Shane Warne remembered as a ‘true cricket legend’
Shane Warne has been remembered as a “true cricket legend” by his celebrity friends following his death at 52.
The record-breaking Australian bowler could not be revived after being found unresponsive in his Thailand villa, after suffering a suspected heart attack.
TV presenter Lizzie Cundy said in a tribute on Twitter that she and Warne shared “many laughs together”.
She said: “I’m absolutely devastated to have just heard my friend Shane Warne has past (sic) away.
“A true cricket legend and really lovely chap.
“We had many laughs together, I’m heartbroken. My thoughts and prayers are with his family.”
Similarly, Jemima Goldsmith, who was close friends with Warne, tweeted: “Devastating, shocking news about Shane Warne.
“A sporting hero for so many, inc my sons. And a giant-hearted friend.”
BBC Breakfast presenter Dan Walker recalled an appearance by Warne on the programme in January this year.
He tweeted: “Genuinely can’t believe the sad news about the death of Shane Warne.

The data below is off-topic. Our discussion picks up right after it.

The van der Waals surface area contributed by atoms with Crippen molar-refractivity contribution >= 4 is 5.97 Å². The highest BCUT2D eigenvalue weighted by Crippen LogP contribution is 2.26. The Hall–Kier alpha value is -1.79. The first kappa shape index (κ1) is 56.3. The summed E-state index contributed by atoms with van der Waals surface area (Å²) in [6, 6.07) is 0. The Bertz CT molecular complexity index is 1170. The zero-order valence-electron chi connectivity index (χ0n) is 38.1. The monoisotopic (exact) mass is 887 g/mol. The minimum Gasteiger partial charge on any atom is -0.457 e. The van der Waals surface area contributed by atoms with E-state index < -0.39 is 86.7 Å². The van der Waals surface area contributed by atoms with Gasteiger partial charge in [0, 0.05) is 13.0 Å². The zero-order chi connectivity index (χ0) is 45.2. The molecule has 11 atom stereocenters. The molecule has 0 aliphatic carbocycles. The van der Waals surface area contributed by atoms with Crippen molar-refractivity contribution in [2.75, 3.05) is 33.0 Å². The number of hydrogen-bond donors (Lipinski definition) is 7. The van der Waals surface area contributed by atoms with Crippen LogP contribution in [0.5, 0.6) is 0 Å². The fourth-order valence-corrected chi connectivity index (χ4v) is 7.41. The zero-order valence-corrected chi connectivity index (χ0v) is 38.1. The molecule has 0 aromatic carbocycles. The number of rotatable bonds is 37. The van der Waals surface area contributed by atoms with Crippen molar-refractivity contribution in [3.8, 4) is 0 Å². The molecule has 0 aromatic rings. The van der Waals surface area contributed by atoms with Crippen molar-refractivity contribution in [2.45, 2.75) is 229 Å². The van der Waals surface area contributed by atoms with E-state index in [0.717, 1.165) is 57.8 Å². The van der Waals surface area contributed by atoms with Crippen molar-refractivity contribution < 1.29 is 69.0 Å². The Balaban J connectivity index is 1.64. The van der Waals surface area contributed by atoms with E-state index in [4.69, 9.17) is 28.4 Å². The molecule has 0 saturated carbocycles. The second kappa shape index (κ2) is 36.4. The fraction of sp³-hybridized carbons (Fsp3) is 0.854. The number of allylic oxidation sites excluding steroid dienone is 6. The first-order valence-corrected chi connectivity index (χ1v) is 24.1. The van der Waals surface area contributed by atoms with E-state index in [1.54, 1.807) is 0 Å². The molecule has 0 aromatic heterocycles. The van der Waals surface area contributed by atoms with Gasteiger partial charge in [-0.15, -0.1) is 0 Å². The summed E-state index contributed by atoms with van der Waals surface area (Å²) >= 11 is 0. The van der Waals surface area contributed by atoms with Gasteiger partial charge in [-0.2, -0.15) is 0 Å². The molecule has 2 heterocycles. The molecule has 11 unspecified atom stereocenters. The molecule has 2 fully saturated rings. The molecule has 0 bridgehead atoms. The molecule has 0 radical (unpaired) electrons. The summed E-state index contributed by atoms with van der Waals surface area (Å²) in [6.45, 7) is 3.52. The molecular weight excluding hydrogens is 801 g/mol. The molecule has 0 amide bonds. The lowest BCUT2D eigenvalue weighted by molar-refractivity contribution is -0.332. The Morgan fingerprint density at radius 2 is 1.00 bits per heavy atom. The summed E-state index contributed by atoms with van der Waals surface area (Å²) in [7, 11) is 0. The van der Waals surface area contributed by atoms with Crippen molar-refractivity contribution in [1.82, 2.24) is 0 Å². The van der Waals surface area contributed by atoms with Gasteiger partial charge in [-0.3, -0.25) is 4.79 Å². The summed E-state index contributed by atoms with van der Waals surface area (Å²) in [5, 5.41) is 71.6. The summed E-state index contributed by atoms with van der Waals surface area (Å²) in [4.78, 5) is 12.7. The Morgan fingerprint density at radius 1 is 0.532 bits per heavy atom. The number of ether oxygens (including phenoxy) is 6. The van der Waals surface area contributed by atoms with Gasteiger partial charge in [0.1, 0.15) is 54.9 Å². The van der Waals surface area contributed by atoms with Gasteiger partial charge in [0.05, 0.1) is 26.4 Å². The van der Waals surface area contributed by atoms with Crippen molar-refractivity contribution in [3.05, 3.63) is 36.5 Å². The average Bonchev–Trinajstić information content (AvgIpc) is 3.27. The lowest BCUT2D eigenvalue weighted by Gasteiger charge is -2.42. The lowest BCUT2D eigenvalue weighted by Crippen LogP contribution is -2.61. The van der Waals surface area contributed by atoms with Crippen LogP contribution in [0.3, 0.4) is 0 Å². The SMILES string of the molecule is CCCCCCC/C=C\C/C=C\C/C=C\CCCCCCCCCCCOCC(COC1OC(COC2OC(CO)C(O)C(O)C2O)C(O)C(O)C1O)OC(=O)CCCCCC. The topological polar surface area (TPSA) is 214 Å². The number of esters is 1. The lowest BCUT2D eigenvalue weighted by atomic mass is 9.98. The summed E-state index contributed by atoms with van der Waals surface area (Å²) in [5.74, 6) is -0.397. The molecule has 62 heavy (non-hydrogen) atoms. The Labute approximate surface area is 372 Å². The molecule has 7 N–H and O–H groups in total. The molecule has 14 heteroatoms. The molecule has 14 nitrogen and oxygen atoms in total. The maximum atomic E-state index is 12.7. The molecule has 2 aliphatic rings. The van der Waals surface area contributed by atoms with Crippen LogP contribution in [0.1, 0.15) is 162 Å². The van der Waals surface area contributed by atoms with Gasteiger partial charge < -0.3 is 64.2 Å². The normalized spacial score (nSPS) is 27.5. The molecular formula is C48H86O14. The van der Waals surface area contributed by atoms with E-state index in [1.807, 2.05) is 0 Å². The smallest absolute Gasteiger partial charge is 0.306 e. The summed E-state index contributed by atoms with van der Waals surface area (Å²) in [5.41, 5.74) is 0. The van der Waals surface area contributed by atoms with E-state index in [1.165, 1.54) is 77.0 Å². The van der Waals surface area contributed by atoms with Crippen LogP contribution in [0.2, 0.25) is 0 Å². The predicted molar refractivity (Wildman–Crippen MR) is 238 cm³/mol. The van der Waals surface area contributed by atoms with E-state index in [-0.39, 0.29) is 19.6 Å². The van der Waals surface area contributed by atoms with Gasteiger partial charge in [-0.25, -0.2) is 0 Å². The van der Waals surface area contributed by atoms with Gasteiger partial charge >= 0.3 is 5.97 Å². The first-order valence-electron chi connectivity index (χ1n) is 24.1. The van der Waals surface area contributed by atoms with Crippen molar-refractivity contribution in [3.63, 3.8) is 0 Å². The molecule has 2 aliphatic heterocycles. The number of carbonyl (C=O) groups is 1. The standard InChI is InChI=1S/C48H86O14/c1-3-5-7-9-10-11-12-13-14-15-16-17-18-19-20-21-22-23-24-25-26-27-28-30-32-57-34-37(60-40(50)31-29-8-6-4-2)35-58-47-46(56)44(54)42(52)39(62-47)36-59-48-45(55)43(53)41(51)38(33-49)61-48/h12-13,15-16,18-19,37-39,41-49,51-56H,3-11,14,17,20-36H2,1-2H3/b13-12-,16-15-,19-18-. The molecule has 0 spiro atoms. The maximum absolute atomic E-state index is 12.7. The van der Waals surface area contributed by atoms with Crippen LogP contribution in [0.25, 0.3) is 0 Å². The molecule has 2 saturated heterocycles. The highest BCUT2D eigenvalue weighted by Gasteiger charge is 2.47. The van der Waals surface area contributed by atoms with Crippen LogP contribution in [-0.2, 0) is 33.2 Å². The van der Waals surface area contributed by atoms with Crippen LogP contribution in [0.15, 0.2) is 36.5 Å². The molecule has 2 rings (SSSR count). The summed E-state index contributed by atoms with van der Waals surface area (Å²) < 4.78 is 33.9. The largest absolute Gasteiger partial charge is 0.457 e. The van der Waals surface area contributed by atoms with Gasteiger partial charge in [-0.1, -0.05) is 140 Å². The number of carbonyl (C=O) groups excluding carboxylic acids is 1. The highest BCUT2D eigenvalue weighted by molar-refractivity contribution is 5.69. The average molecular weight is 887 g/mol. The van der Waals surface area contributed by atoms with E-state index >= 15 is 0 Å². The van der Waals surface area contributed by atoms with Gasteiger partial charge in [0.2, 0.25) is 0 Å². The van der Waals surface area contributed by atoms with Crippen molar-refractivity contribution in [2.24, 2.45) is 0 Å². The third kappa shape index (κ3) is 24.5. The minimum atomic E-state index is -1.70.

“He came on Breakfast just a couple of weeks ago & was as effervescent as ever.
“What a talent he was. He had a huge impact on cricket and will be sorely missed by so many.”
Sports pundit Gabby Logan paid tribute to Shane Warne calling him a “rock n roll” sports legend.
The 48-year-old TV presenter appeared with Warne in 2012 on Sky One’s sports panel show A League Of Their Own.
She tweeted: “There really are very few genuine sporting legends, rock n roll sports stars who transcend their genre, Shane was absolutely one of those. Rest in peace.”
As the England Cricket team prepare for a three-Test series against the West Indies in the Caribbean, the players and umpires stood for a minute’s silence in honour of Warne.
The Victoria-born spinner was engaged to actress Elizabeth Hurley from September 2011 until they split in December 2013.
In 2016, Warne took part in the Australian version of the TV programme I’m A Celebrity…Get Me Out Of Here!
During his six-week stay in the jungle, he was bitten on the head by an anaconda during a Tucker Trial which required him to stick his head into tanks fills with African clawed frogs, scorpions, cockroaches, rats and snakes.
During his stay in the South African bush, Warne received criticism after being openly critical of Steve Waugh, who was his captain while playing for Australia.
He also received a backlash for his outspoken views on the theory of evolution, suggesting humans “started from aliens” on the TV show.
Warne was the joint-leading wicket-taker as Australia won the 1999 World Cup and finished with 293 one-day dismissals in 194 matches. He ended his illustrious 15-year international career in 2007.
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